Solar Power Array On-line at Monroe-Woodbury High School
October 18, 2005
FOR IMMEDIATE RELEASE
CENTRAL VALLEY – Monroe-Woodbury High School is
using the sun’s power to help meet its electricity needs and demonstrate
the advantages of renewable energy technologies thanks to a roof-mounted
six-kilowatt photovoltaic array installed by the New York Power
NYPA President and Chief Executive Officer Eugene W.
Zeltmann and Sen. Bill Larkin joined Superintendent of Schools John
Canzoneri at the high school Tuesday, where the new solar power system
is now operational.
“Renewable energy sources such as solar power are
important to the Empire State’s future,” said NYPA President Zeltmann.
“Our state and nation need to lessen dependence on foreign oil.
Educating today’s youth about renewable energy, with projects such as
Monroe-Woodbury’s solar panels, will help us move to greater energy
independence in the future.”
“New York State under Gov. George Pataki continues
to demonstrate the latest in new clean energy options. In order for us
to move ahead, we must get our young people involved and that’s why I
was pleased to work with NYPA to have this solar array installed at
Monroe-Woodbury High School,” said Sen. Larkin.
Sen. Larkin secured a $75,000 grant from the state’s
Petroleum Overcharge Restitution Fund (POCR), which enabled NYPA to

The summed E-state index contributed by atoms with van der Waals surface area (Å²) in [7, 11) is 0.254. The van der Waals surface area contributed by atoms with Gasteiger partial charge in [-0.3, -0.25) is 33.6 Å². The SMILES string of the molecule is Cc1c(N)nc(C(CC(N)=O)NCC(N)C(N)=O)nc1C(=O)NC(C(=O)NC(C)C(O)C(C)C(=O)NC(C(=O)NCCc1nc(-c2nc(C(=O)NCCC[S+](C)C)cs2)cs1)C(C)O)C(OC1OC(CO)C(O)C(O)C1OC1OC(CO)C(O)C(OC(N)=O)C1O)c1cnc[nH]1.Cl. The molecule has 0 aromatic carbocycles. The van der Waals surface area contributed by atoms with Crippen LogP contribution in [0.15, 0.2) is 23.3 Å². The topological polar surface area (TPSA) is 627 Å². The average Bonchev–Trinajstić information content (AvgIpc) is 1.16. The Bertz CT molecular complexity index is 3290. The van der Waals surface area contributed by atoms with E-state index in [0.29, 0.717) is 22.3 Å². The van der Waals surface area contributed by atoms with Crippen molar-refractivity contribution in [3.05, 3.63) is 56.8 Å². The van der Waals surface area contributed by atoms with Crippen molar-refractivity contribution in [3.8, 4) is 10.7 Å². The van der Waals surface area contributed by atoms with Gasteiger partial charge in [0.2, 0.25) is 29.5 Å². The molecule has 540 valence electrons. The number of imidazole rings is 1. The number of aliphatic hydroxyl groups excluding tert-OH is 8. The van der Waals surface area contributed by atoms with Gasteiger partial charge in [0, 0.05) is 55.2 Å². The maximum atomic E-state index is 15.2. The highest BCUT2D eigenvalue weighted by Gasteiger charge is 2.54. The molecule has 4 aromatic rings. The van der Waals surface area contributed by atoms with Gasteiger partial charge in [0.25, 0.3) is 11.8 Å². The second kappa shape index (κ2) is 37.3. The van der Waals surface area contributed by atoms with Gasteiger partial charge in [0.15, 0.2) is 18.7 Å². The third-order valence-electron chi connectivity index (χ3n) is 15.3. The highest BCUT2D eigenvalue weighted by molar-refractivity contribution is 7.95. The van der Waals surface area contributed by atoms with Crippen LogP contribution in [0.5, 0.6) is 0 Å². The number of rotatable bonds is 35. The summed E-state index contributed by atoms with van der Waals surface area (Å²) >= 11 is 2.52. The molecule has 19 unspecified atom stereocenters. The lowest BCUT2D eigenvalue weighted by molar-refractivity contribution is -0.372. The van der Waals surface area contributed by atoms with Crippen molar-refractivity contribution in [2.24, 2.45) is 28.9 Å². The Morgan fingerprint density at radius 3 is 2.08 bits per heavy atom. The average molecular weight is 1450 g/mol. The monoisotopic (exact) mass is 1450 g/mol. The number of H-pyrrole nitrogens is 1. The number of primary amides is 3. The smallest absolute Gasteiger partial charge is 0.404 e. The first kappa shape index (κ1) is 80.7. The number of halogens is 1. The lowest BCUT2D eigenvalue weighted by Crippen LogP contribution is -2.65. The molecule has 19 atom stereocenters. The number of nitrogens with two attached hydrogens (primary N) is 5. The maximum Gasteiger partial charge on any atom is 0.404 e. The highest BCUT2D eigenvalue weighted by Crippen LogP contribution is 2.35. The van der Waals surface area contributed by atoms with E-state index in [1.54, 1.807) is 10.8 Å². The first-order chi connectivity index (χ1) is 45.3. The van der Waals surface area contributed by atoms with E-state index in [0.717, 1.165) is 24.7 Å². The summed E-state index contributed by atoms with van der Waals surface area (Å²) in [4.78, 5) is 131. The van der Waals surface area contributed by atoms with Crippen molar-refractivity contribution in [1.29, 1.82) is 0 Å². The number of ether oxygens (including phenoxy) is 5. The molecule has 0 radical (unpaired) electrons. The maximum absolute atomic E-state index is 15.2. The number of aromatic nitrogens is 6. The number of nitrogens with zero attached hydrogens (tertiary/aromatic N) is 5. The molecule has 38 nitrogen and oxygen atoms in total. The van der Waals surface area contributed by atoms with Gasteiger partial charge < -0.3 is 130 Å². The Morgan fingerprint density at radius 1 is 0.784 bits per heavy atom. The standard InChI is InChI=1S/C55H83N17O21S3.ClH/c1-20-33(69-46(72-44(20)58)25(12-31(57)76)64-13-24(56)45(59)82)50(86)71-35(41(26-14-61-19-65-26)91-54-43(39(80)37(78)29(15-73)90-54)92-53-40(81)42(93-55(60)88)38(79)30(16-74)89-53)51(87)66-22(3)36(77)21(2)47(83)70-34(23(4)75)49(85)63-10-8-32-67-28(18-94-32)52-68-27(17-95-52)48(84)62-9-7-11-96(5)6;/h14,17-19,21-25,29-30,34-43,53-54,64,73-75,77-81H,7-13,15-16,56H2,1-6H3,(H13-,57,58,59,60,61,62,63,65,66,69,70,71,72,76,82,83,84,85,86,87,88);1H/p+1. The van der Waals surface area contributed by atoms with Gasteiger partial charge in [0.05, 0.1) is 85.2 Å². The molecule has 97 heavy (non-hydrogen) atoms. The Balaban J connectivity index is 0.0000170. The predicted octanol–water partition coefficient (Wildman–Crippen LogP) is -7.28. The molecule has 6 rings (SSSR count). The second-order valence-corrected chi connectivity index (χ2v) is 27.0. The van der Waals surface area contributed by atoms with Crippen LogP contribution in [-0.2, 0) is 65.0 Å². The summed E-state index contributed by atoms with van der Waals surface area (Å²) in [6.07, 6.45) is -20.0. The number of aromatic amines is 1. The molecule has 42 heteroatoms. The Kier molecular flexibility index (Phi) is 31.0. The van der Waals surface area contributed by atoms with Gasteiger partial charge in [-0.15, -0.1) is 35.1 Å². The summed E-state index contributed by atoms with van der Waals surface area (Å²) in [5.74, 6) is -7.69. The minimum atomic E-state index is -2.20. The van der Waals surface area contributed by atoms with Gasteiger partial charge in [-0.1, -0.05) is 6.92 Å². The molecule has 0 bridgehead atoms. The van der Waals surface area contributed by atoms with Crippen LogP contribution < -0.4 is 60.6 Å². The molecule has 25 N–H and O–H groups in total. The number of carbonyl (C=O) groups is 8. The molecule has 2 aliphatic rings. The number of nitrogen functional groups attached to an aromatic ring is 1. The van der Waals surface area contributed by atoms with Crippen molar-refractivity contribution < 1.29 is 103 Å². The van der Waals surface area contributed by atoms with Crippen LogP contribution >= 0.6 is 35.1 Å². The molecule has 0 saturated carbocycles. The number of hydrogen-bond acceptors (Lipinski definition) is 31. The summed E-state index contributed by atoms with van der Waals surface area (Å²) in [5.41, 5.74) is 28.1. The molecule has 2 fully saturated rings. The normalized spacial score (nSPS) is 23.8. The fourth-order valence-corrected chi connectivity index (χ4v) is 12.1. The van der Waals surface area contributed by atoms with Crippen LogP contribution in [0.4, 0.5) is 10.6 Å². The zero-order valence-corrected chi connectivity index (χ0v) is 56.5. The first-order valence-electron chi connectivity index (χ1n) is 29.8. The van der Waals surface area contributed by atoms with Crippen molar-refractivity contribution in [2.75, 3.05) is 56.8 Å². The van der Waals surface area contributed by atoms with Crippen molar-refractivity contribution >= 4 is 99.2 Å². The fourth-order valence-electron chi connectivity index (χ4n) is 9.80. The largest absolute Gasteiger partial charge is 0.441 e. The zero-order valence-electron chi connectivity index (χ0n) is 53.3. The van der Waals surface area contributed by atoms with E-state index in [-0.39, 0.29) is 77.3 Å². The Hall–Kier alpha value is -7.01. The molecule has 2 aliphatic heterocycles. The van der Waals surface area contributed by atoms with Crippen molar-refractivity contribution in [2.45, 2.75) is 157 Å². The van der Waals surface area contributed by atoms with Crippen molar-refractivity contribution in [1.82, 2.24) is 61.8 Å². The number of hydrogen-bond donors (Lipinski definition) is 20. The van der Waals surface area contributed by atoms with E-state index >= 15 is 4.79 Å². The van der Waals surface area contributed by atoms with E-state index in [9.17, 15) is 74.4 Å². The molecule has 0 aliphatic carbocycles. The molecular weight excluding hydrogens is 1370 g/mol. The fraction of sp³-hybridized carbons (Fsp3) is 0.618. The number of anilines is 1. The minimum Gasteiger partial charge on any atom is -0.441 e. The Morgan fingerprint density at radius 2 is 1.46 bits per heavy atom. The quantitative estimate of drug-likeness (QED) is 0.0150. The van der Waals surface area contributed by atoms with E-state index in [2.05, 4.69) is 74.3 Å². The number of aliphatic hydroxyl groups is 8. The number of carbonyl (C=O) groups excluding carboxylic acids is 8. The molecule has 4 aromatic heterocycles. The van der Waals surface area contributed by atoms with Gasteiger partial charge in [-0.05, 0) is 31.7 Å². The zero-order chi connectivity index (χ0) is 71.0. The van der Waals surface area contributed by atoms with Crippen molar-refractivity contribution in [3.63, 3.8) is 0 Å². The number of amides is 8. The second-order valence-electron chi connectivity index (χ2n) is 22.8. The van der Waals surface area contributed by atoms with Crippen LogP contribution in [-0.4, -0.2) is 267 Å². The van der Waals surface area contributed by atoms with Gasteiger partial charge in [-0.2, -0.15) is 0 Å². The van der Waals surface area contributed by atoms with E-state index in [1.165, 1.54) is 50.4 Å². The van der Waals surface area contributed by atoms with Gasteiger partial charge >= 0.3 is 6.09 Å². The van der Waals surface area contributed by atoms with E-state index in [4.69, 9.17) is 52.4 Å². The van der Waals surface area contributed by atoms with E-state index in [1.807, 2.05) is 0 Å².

install the photovoltaic array.
A special connection to the school’s computer
network will enable students to monitor the solar panels’ output from
“Educating our students to the benefits of solar
energy is important to their understanding of a power source that will
help to shape their future. The use of alternate energy sources such as
solar energy is critical, especially now when we are faced with
significant increases in the cost of fossil fuels,” said Superintendent
The solar panels will generate approximately 8,000
kilowatt hours, enough electricity to power two to three average size
homes. Photovoltaic cells are crystal silicon wafers which, when exposed
to sunlight, generate direct current. At Monroe-Woodbury High School,
the array consists of 40 panels, each mounted to a ballast pan designed
to withstand high wind speeds without the need for roof penetrations.
This configuration has a footprint of about 650 square feet.
Power from the array flows to a power inverter in an
electrical panel located elsewhere in the building and is then converted
into 6 kw of usable alternating current, about two to three percent of
school’s daily load.
Beginning in 1997 and then again in 2002,
Monroe-Woodbury officials took advantage of NYPA’s energy service
program resulting in annual energy savings to the district of $228,000.
The $4.7 million effort was aided by a $1 million POCR grant. Overall
measures installed in 14 buildings lowered the energy consumption by 960
megawatt hours, helping to eliminate the release of more than 1,800 tons
of carbon dioxide, a greenhouse gas.
Some of the energy saving measures installed
throughout the Monroe Woodbury school district include high efficiency
lighting and energy management control systems, steam traps, variable
speed high efficiency motors and new energy saving windows.
Under Governor George Pataki’s leadership, NYPA has
increased its annual investments in clean energy and energy efficiency
to $100 million a year. Among its array of energy services customers,
NYPA installs energy efficiency measures at public and private schools
across the state. NYPA is also the largest state operated energy
provider in the United States. It supplies up to 25 percent of the
state’s electrical needs; it operates 17 generating facilities and 1,400
circuit miles of high voltage transmission lines.